Catchment News

Farming for Nature farm walks: McCall’s Farm, Calverstown, County Kildare

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On a beautiful June afternoon in 2019, Kim McCall led 50 people around his family’s 214-acre farm situated near the small village of Calverstown in South Kildare. The day was organised through the Farming for Nature initiative. Kim explained how they farm the land to promote biological activity in their soils and interaction between plants, soils and animals.

The tour included an overview of old permanent pasture and the use of a variety of grasses and wild flowers including clovers, plantain, dandelions, daisies and yarrow amongst others. He explained that you need to understand the land to manage it properly for nature. For example, in the wet grasslands his Aubrac pedigree cattle and Rouge de l’Ouest ewes graze between September to the end of April but are excluded in the summer time. This allows the flowering habitat to re-seed naturally and flourish. As he says the grazing cow is the management tool for promoting the natural habitat.

Walking through woodlands on McCall’s farm.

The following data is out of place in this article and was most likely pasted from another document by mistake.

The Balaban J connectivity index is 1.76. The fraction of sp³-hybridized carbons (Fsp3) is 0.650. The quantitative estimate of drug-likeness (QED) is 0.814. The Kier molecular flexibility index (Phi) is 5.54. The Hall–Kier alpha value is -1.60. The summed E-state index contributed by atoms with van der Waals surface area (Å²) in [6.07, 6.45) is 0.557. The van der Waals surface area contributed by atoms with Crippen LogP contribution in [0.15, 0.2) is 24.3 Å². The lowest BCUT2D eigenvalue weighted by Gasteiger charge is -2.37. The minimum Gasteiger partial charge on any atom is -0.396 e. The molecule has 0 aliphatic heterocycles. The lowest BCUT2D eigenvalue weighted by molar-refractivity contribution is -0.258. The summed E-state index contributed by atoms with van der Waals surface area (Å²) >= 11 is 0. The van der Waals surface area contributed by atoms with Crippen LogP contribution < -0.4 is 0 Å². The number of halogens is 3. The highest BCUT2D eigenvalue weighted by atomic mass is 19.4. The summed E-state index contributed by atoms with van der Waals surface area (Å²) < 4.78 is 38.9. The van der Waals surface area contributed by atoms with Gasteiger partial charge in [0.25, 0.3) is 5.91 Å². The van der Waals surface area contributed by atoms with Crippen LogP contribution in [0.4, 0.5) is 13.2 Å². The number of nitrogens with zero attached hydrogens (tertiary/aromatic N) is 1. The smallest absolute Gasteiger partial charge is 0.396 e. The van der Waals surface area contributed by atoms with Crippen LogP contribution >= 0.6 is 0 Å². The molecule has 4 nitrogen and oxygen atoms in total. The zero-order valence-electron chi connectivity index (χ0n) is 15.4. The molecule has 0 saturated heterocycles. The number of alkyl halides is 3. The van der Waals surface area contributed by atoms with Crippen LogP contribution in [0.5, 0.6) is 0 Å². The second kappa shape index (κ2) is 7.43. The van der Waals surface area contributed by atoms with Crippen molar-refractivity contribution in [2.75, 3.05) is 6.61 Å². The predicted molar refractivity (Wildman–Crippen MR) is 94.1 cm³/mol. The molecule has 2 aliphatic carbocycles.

To promote soil fertility, they use biochar to spread on the soil which prevents the leeching of nutrients. They make biochar on the farm by burning scrap wood from trees in a flame cap kiln.

Forestry covers 30 acres of the farm with a mixture of softwood and hardwood tress including sitka spruce, birch, chestnut, alder, oak and beech. Even in the vegetable garden some of the vegetables are left to produce flowers for pollinators and other insects. Pollinators are well catered for on this farm!

The day was finished off with tea and cake and was a wonderful opportunity to sit in their lovely garden and watch the bees hard at work. It was a great demonstration of how a farm can be productive and provide a sustainable income for a family while giving back to nature. Fuel for thought and action!

Marie Archbold, EPA Catchment Science and Management Unit

Learn more:

The bee hotel on the castle.

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